It took Tony Award-winning song stylist Bernadette Peters about two minutes before she had the audience at the Cerritos Center for the Performing Arts eating out of her hand. She entered as a blaze of bronze glitter and spangles (showing ample cleavage, her hair a cascade of ringlets) and proceeded to offer an evening of songs that ran the gamut from Oscar Hammerstein to Lyle Lovett. She also performed elegant renditions of signature material by Stephen Sondheim and Andrew Lloyd Webber.

It took Tony Award-winning song stylist Bernadette Peters about two minutes before she had the audience at the Cerritos Center for the Performing Arts eating out of her hand. She entered as a blaze of bronze glitter and spangles (showing ample cleavage, her hair a cascade of ringlets) and proceeded to offer an evening of songs that ran the gamut from Oscar Hammerstein to Lyle Lovett. She also performed elegant renditions of signature material by Stephen Sondheim and Andrew Lloyd Webber.

There is an illusive, quicksilver quality to Peters’ personality on stage that is totally fascinating. One moment she’s the sultry vamp exuding sexuality out of every pore. The next she’s the girl next door, all fidgety and self-conscious. She can be as cutesy as Betty Boop or dynamic in the style of Judy Garland. She can sink totally into the character of a song, as she did in Lyle Lovett’s “Pearl’s a Singer” and Sondheim’s “Not a Day Goes By,” or she can have fun with old standards such as “Glow Worm” and “We’re in the Money.”

For her purring rendition of Sondheim’s “Sooner or Later” (from “Dick Tracy”) she reclined on a piano like a bronze pussycat and aimed a few catty comments at “that other blond bombshell” (Madonna). “You know, we both have religious names, ” she quipped.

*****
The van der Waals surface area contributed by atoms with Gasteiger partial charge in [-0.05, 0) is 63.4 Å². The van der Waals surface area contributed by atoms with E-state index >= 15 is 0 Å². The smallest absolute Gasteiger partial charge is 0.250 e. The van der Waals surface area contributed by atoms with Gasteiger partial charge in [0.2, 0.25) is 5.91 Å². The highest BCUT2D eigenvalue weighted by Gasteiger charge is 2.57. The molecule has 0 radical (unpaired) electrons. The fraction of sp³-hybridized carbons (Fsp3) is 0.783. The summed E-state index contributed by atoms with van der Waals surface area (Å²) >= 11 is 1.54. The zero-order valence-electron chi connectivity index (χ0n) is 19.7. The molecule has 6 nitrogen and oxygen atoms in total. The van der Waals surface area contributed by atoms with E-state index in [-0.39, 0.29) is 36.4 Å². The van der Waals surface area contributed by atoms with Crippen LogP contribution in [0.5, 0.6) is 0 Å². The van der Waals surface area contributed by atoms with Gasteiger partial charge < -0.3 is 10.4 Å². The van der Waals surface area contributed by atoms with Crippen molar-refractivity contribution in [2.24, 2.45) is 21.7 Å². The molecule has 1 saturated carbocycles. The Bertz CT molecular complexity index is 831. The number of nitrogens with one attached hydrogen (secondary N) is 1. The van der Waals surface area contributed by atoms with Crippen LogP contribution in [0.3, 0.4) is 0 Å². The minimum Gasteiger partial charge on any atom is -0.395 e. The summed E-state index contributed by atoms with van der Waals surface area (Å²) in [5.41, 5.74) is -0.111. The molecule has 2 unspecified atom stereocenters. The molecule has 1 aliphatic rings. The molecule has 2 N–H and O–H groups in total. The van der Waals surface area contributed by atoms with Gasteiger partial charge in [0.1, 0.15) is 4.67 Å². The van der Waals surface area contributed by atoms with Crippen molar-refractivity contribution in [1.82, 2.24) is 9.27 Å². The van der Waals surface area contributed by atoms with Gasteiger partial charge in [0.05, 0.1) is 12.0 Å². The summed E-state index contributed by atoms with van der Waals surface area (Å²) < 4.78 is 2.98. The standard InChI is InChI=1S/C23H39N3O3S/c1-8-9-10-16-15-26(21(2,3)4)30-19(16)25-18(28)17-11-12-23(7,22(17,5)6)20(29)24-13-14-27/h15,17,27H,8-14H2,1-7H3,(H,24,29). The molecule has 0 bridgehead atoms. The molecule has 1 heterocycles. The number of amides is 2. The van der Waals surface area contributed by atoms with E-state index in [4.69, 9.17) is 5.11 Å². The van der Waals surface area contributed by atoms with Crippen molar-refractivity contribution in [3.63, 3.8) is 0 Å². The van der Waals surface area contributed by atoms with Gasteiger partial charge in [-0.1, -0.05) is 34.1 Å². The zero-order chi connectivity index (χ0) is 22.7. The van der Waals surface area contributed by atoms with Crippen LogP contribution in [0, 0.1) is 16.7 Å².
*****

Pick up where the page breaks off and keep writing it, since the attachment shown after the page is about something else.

Performing at the center of the hall and flanked by a small orchestra conducted by her musical director Marvin Laird, Peters performed a carefully modulated program.

She delivered lyrical renditions of Broadway show tunes like Sondheim’s “No One Is Alone” from “Into the Woods,” Webber’s “Unexpected Song” from “Song and Dance,” and Oscar Hammerstein’s “Mr. Snow” from “Carousel”; added country flavor with seamless ballad-style interpretations of Hank Williams’ classic “I’m So Lonely I Could Cry” and J.D. Souther’s “Faithless Love”; used the song “Making Love Alone” to provide a nice comic touch; and concluded the evening with a tribute to the songs of Harold Arlen.

Bernadette Peters

(Cerritos Center for the Performing Arts; 1,750 seats; $ 40 top)

Production

The Cerritos Center for the Performing Arts presents Bernadette Peters. Music director and conductor, Marvin Laird. Opened and reviewed Oct. 1, 1993.
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